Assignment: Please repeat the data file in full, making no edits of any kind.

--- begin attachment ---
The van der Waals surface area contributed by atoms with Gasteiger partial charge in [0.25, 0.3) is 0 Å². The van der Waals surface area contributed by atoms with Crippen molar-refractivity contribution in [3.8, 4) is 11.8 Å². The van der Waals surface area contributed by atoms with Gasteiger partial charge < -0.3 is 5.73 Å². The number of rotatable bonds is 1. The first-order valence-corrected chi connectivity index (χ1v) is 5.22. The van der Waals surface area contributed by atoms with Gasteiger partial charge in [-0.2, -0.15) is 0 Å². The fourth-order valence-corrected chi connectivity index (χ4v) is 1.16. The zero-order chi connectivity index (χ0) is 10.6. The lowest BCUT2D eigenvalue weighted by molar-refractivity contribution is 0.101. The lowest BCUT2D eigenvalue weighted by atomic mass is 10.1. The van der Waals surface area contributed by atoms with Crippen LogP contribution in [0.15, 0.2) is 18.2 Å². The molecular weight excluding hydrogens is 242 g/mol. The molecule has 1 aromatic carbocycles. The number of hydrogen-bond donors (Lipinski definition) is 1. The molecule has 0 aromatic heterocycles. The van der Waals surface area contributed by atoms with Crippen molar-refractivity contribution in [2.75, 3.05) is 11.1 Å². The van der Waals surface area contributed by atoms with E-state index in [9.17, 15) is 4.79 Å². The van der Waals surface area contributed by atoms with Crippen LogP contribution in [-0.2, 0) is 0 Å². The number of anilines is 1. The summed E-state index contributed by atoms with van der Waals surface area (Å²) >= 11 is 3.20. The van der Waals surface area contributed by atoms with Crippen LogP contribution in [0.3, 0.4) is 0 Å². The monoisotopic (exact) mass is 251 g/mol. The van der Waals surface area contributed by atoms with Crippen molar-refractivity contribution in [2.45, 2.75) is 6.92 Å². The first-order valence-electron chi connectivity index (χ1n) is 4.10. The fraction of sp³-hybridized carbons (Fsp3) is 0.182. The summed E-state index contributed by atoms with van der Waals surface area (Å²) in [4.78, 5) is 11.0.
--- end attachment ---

The van der Waals surface area contributed by atoms with Gasteiger partial charge in [0.25, 0.3) is 0 Å². The van der Waals surface area contributed by atoms with Crippen molar-refractivity contribution in [3.8, 4) is 11.8 Å². The van der Waals surface area contributed by atoms with Gasteiger partial charge < -0.3 is 5.73 Å². The number of rotatable bonds is 1. The first-order valence-corrected chi connectivity index (χ1v) is 5.22. The van der Waals surface area contributed by atoms with Gasteiger partial charge in [-0.2, -0.15) is 0 Å². The fourth-order valence-corrected chi connectivity index (χ4v) is 1.16. The zero-order chi connectivity index (χ0) is 10.6. The lowest BCUT2D eigenvalue weighted by molar-refractivity contribution is 0.101. The lowest BCUT2D eigenvalue weighted by atomic mass is 10.1. The van der Waals surface area contributed by atoms with Crippen LogP contribution in [0.15, 0.2) is 18.2 Å². The molecular weight excluding hydrogens is 242 g/mol. The molecule has 1 aromatic carbocycles. The number of hydrogen-bond donors (Lipinski definition) is 1. The molecule has 0 aromatic heterocycles. The van der Waals surface area contributed by atoms with Crippen molar-refractivity contribution in [2.75, 3.05) is 11.1 Å². The van der Waals surface area contributed by atoms with E-state index in [9.17, 15) is 4.79 Å². The van der Waals surface area contributed by atoms with Crippen LogP contribution in [-0.2, 0) is 0 Å². The number of anilines is 1. The summed E-state index contributed by atoms with van der Waals surface area (Å²) >= 11 is 3.20. The van der Waals surface area contributed by atoms with Crippen LogP contribution in [0.3, 0.4) is 0 Å². The monoisotopic (exact) mass is 251 g/mol. The van der Waals surface area contributed by atoms with Crippen molar-refractivity contribution in [2.45, 2.75) is 6.92 Å². The first-order valence-electron chi connectivity index (χ1n) is 4.10. The fraction of sp³-hybridized carbons (Fsp3) is 0.182. The summed E-state index contributed by atoms with van der Waals surface area (Å²) in [4.78, 5) is 11.0.